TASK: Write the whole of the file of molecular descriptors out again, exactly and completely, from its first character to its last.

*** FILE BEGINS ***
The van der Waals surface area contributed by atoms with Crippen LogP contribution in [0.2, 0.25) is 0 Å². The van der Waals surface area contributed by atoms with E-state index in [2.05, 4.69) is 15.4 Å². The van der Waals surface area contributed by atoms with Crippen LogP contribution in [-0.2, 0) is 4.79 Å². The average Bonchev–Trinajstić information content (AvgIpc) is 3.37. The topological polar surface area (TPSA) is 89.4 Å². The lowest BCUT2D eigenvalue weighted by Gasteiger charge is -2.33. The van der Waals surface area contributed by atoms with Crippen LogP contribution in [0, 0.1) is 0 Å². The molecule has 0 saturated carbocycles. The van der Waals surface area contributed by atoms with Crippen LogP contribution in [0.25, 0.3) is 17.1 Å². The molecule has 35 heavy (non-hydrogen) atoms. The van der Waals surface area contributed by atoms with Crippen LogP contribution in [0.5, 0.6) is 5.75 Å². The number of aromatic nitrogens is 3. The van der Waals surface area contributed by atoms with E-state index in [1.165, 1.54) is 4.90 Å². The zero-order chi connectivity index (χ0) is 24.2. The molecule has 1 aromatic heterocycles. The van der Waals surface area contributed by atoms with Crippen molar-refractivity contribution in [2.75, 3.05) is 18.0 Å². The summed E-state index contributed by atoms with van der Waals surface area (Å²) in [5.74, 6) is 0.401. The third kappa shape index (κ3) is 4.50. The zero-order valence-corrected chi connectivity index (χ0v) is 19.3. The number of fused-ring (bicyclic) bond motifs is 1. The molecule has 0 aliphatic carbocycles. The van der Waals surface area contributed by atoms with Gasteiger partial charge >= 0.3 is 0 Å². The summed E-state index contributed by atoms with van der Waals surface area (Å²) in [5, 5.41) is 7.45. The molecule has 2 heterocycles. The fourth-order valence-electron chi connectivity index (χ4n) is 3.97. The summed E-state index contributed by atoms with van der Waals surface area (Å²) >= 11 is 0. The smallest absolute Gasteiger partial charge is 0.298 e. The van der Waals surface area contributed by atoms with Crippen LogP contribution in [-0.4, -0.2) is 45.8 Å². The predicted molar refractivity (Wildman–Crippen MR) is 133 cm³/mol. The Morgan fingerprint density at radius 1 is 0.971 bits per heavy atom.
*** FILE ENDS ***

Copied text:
The van der Waals surface area contributed by atoms with Crippen LogP contribution in [0.2, 0.25) is 0 Å². The van der Waals surface area contributed by atoms with E-state index in [2.05, 4.69) is 15.4 Å². The van der Waals surface area contributed by atoms with Crippen LogP contribution in [-0.2, 0) is 4.79 Å². The average Bonchev–Trinajstić information content (AvgIpc) is 3.37. The topological polar surface area (TPSA) is 89.4 Å². The lowest BCUT2D eigenvalue weighted by Gasteiger charge is -2.33. The van der Waals surface area contributed by atoms with Crippen LogP contribution in [0, 0.1) is 0 Å². The molecule has 0 saturated carbocycles. The van der Waals surface area contributed by atoms with Crippen LogP contribution in [0.25, 0.3) is 17.1 Å². The molecule has 35 heavy (non-hydrogen) atoms. The van der Waals surface area contributed by atoms with Crippen LogP contribution in [0.5, 0.6) is 5.75 Å². The number of aromatic nitrogens is 3. The van der Waals surface area contributed by atoms with E-state index in [1.165, 1.54) is 4.90 Å². The zero-order chi connectivity index (χ0) is 24.2. The molecule has 1 aromatic heterocycles. The van der Waals surface area contributed by atoms with Crippen molar-refractivity contribution in [2.75, 3.05) is 18.0 Å². The summed E-state index contributed by atoms with van der Waals surface area (Å²) in [5.74, 6) is 0.401. The third kappa shape index (κ3) is 4.50. The zero-order valence-corrected chi connectivity index (χ0v) is 19.3. The number of fused-ring (bicyclic) bond motifs is 1. The molecule has 0 aliphatic carbocycles. The van der Waals surface area contributed by atoms with Gasteiger partial charge >= 0.3 is 0 Å². The summed E-state index contributed by atoms with van der Waals surface area (Å²) in [5, 5.41) is 7.45. The molecule has 2 heterocycles. The fourth-order valence-electron chi connectivity index (χ4n) is 3.97. The summed E-state index contributed by atoms with van der Waals surface area (Å²) >= 11 is 0. The smallest absolute Gasteiger partial charge is 0.298 e. The van der Waals surface area contributed by atoms with Crippen LogP contribution in [-0.4, -0.2) is 45.8 Å². The predicted molar refractivity (Wildman–Crippen MR) is 133 cm³/mol. The Morgan fingerprint density at radius 1 is 0.971 bits per heavy atom.